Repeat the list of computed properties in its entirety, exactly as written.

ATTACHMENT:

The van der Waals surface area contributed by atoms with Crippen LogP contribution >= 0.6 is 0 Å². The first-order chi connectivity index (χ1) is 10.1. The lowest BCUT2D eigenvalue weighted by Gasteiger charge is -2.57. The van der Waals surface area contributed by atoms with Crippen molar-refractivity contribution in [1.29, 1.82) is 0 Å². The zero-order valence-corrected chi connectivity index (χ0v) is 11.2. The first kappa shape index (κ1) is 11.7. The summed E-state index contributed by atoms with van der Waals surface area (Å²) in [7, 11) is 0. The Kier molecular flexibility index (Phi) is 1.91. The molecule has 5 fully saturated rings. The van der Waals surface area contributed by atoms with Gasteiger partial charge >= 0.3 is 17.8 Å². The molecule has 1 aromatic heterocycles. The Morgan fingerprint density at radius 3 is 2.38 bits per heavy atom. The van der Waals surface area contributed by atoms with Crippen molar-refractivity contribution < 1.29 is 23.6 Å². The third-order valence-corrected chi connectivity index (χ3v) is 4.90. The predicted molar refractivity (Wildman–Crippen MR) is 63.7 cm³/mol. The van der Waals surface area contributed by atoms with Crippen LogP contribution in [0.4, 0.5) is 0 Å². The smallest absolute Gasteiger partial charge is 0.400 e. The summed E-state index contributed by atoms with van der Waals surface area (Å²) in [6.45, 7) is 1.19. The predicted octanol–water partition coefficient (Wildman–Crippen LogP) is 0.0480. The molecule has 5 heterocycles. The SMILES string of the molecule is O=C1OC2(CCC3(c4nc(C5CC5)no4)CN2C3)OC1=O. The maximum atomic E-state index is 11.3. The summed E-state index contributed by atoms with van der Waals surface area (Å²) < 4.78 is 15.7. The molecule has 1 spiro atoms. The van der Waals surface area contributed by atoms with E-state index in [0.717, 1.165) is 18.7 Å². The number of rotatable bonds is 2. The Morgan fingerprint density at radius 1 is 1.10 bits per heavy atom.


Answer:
The van der Waals surface area contributed by atoms with Crippen LogP contribution >= 0.6 is 0 Å². The first-order chi connectivity index (χ1) is 10.1. The lowest BCUT2D eigenvalue weighted by Gasteiger charge is -2.57. The van der Waals surface area contributed by atoms with Crippen molar-refractivity contribution in [1.29, 1.82) is 0 Å². The zero-order valence-corrected chi connectivity index (χ0v) is 11.2. The first kappa shape index (κ1) is 11.7. The summed E-state index contributed by atoms with van der Waals surface area (Å²) in [7, 11) is 0. The Kier molecular flexibility index (Phi) is 1.91. The molecule has 5 fully saturated rings. The van der Waals surface area contributed by atoms with Gasteiger partial charge >= 0.3 is 17.8 Å². The molecule has 1 aromatic heterocycles. The Morgan fingerprint density at radius 3 is 2.38 bits per heavy atom. The van der Waals surface area contributed by atoms with Crippen molar-refractivity contribution < 1.29 is 23.6 Å². The third-order valence-corrected chi connectivity index (χ3v) is 4.90. The predicted molar refractivity (Wildman–Crippen MR) is 63.7 cm³/mol. The van der Waals surface area contributed by atoms with Crippen LogP contribution in [0.4, 0.5) is 0 Å². The smallest absolute Gasteiger partial charge is 0.400 e. The summed E-state index contributed by atoms with van der Waals surface area (Å²) in [6.45, 7) is 1.19. The predicted octanol–water partition coefficient (Wildman–Crippen LogP) is 0.0480. The molecule has 5 heterocycles. The SMILES string of the molecule is O=C1OC2(CCC3(c4nc(C5CC5)no4)CN2C3)OC1=O. The maximum atomic E-state index is 11.3. The summed E-state index contributed by atoms with van der Waals surface area (Å²) < 4.78 is 15.7. The molecule has 1 spiro atoms. The van der Waals surface area contributed by atoms with E-state index in [0.717, 1.165) is 18.7 Å². The number of rotatable bonds is 2. The Morgan fingerprint density at radius 1 is 1.10 bits per heavy atom.